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MACA Chess Horizons Magazine Article
 2015 New England Open Winer - Yang
 FM Steven Winer
  December 2015

As the 75th New England Open entered its final round, the top two boards in the championship section were populated by four strong Massachusetts masters, all stalwarts of local clubs. While young FM Mika Brattain would best veteran FM Chris Chase in a grind, FM Steven Winer would win his game against NM Yi Yang in an unexpected flurry to take his own share of the regional championship. 

FM Steven Winer (2425)
NM Yang Yi (2333)
75th New England Open (6)
Queen’s Pawn Game (D02) 

1. d4 Nf6 2. Nf

Normally an unremarkable move, but in this case I knew before the round that I was going to play Yi Yang and some research suggested that he would play the Benko Gambit against 2. c4. I decided that although Nf3 is not objectively any better, it could lead to a position that my opponent was less familiar with.

2… c5 3. d5 b5 4. Bg5 d6?!  

Surprisingly enough this natural-looking move is already a mistake.

5. e4!  

Opening up the position makes sense with Black spending time on the queenside. I found the idea because in several variations in this line White will play e4 as an outright pawn sacrifice - I figured it would be good when it doesn’t even come at material cost.

5… Nxe4 6. Bxb5+ Bd7 7. Bd3! 

Although a retreating move it is strong because it both attacks e4 and leaves the bishop on d7 where it blocks other Black pieces.

7… f5?  

This might be good if the knight could remain on e4 but since White can force it away it only weakens Black's position – Nxg5 8. Nxg5 Qb6 was relatively better.

8. Nbd2 Nf6 9. 0-0 

I thought for quite a while on this move. On the one hand I found it hard to believe that Black could get away with Nxd5 with so little development, but I still was not totally sure as sometimes a large lead in development is not as useful as one might expect. I eventually calculated 9. 0-0 Nxd5 10. Nc4 threatening both Nxd6+ and Bxf5 Bxf5 Qxd5. Ultimately though I also was guided by the idea that it is often not possible to calculate all lines when sacrificing material, and a player must rely on experience. While chess engines can be programmed to calculate all possible options up to a certain depth, humans cannot play that way, and should not attempt to. Decisions, even risky ones, must be made with imperfect information.

9… Nxd5? 

The flip side of the attacking comment is that sometimes a sacrificial offering should be avoided based on a sense of danger rather than purely relying on calculated variations. I was fairly surprised Black decided to take the pawn. The pressure of a key last round game can influence decision making. It also influenced me later when I just wanted to win safely rather than worrying about finding the quickest possible victory.

10. Nc4 Nf6 11. Bxf6! 

At this point I figured the knight had moved so many times it made sense to trade it to emphasize Black's lack of development. It also turns out that both recaptures have tactical drawbacks.

11… gxf6

exf6 would not have been any better because of 12 Re1+ Kf7 13. Nxd6+! Bxd6 14. Bc4+ Kg6 15. Qxd6 with winning threats. I did not bother looking any deeper than that since it was clear that line was highly favorable. If I had actually reached the position then I would have looked at it more thoroughly. One needs to calculate far enough to be confident of an evaluation, but it excessive deliberation when a verdict is clear can be costly when time and energy are taken into account.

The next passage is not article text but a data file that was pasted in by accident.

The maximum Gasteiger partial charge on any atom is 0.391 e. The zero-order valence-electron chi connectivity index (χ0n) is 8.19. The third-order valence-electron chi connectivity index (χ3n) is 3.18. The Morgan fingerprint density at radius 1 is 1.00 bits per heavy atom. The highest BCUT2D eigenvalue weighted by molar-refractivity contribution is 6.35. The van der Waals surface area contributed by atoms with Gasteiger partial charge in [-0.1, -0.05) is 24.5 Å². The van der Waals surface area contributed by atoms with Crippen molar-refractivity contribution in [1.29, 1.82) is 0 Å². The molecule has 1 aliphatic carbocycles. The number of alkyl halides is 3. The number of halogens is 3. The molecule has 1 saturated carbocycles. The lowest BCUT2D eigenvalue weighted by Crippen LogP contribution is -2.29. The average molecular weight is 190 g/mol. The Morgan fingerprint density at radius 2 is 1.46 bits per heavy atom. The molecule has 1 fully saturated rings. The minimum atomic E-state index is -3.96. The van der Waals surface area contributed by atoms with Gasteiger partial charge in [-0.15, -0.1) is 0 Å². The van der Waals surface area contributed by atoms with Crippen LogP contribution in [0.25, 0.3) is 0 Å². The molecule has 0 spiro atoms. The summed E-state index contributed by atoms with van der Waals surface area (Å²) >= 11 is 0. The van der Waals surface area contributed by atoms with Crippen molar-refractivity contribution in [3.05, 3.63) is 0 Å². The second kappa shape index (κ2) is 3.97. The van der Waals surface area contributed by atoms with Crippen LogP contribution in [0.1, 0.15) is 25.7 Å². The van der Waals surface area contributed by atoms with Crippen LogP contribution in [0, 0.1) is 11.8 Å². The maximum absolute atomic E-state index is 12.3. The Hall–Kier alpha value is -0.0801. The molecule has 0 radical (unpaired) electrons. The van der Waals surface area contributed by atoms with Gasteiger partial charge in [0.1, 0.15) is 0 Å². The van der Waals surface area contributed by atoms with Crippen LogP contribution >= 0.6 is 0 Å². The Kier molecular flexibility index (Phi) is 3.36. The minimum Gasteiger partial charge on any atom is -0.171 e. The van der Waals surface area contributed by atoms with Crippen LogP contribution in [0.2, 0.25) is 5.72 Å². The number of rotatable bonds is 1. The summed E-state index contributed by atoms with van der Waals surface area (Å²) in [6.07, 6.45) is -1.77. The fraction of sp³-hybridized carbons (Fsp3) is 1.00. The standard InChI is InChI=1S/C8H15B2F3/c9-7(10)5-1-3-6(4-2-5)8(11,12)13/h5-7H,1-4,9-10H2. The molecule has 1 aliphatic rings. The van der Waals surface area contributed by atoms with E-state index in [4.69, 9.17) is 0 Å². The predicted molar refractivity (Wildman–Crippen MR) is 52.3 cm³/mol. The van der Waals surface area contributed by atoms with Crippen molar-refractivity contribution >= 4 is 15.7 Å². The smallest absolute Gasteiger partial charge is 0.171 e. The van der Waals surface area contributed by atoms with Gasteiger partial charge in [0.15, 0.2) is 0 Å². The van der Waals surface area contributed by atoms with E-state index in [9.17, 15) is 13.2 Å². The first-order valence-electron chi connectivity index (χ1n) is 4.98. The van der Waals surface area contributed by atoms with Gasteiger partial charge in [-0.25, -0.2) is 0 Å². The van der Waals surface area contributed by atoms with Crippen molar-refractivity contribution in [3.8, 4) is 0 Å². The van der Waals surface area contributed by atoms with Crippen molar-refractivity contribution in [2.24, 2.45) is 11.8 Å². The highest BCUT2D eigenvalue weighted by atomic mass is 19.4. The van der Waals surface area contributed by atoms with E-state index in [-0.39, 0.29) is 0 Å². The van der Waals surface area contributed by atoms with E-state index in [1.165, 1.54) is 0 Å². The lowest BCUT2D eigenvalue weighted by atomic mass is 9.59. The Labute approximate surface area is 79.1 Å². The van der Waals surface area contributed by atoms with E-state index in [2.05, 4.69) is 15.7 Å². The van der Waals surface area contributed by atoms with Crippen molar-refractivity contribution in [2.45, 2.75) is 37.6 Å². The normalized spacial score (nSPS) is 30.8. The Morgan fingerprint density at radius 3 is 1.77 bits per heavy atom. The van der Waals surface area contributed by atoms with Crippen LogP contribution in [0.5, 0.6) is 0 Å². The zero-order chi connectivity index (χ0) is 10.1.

12. Nfe5 h5 

The only way to stop Qh5# 

13. Nxd7?! 

13. Be2 would have been better but the move did not occur to me. Seeing attacking retreats is often difficult unless there is a specific reason to be looking at the piece already. In this case, focus on other favorable lines left me without a great need to consider my bishop. This also illustrates the importance of identifying candidate moves since many errors are based on missing a move entirely rather than seeing it but miscalculating it.

13… Qxd7?! 

Nxd7 would at least develop some pieces although White is still winning after Bxf5. The impulse to try to keep the pawn on f5 is understandable, but in this case the pawn is lost anyway and Black's pieces remain out of play.

14. Qf3 Qc6 

14… Nc6 15. Bxf5 e6 16. Bxe6! Qxe6 17. Qxc6+ is even worse

15. Qxf5

White should have a very strong attack so long as a queen trade is avoided.

15… d5 16. Rad1!  

Rfe1 is similar. The key is to realize that dxc4 is met by 17. Be4 winning at least the rook on a8 – given that, there’s no need to move the knight from the c4 square.

16… Bg7 17. Rfe1 

Qg6+ is not necessary since chasing the king off of f8 actually may make it safer than it is on e8. Before giving a check or other forcing move it is important to figure out if forcing the piece to move is actually useful. Often it is, but chasing away a badly placed piece can actually help your opponent.

17… Qd7 18. Qf3!

Unlike move 13 here I saw the strong retreating move, though already looking at the queen – it needed to do something – made things considerably simpler.

18… Nc6 

Black has no good alternative since e6 allows Bf5 winning everything based on the numerous pins it creates.

19. Bf5 Qc7 20 Qxd5 Kf8 21. Bd7

There are faster mates according to the engines. However, finding a sure win is good enough. Bd7 wins substantial material without allowing counterplay, so I saw no need to look further.

21… Rc8 22. Bxc8 Qxc8 23. Qxc5 Rh6 24. Na5 f5 25. Nxc6 Qxc6 26. Rd8+ 

And now mate is forced, though by this point it was superfluous.